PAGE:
Moving into the 3rd millennium BCE, cuneiform lexical lists spread unevenly, which prevents strong conclusions from being made. Up to the Old Akkadian and Ur III periods (c. 2230 – 2004 BCE), lexical lists were primarily based in single locations, though not spread across Mesopotamia. In the Old Akkadian and Ur III periods, "the lexical material is reduced to a trickle" (Veldhuis, 142). Thus, for the duration of the 3rd millennium BCE, we only have evidence that lexical lists were primarily tools of authority, power, and leadership, not teaching within scribal communities. Importantly, in both the archaic lexical lists and those within the third millennium, there is great conservativeness, with many of the same texts being copied and written, with minor adjustments.
At the dawning of the second millennium, the Old Babylonian period (ca. 2000 – 1600 BCE), traditional texts from the archaic period and third millennium began to dwindle and new word lists and sign lists began to emerge. This period is extremely important in reconstructing the development of scribal practices and lexical lists because we see the establishment of an Old Babylonian scribal curriculum. Many of the texts from the archaic period became "teaching texts that introduced pupils to the invented tradition of a glorious Sumerian past" (Veldhuis, 218). Additionally, the new lexical lists, such as grammatical lists, found association with divinatory and mathematical literature rather than the scribal school. Third, we see the emergence of lexical lists oriented towards speculative philology, or the isolation of Sumerian symbols to translate them into Akkadian. This third category for usage of lexical lists is important because it marks the foundation of the social class of scholars. All in all, the developments during this period fit within the broader societal changes, namely the emergence of Babylonian elites.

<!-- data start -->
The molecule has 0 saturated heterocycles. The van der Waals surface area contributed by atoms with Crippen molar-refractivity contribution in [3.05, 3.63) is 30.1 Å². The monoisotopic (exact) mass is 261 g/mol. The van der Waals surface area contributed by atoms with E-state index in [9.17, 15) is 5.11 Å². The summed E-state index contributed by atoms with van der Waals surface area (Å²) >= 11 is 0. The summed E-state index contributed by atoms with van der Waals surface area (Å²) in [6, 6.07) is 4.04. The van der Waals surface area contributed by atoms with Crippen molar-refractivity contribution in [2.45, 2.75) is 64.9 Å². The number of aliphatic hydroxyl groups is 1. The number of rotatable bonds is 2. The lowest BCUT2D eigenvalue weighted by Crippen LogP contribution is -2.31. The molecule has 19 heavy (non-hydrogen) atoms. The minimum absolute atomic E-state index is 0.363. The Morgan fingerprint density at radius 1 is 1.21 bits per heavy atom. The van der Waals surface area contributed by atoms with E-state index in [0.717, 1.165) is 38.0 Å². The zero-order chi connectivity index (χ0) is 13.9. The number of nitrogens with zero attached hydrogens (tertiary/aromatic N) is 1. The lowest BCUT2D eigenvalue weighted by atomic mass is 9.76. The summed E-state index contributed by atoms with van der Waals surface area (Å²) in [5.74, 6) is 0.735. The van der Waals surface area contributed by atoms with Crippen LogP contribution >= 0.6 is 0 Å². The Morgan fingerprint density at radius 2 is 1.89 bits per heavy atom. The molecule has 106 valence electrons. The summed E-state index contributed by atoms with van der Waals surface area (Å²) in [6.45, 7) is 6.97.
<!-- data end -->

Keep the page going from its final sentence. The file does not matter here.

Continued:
Transitioning into the International period (c. 1600 – 1000 BCE), the late 2nd millennium, also known as the Late Bronze Age, Middle Babylonian, Kassite, Amarna, or Middle Assyrian periods, "saw an unprecedented spread of cuneiform writing and Babylonian written culture over the entire ancient Near East" (Veldhuis, 226). Reception of lexical lists during the period varied diversely because of different attitudes towards the cuneiform and the lexical tradition. During the International period, lexical lists began to splinter into various traditions, meaning that one could place two of the same lexical lists side by side and find variations. Most significant in terms of reception of lexical lists is Assyria's, who reacted with conservatism and embraced their Babylonian cultural heritage.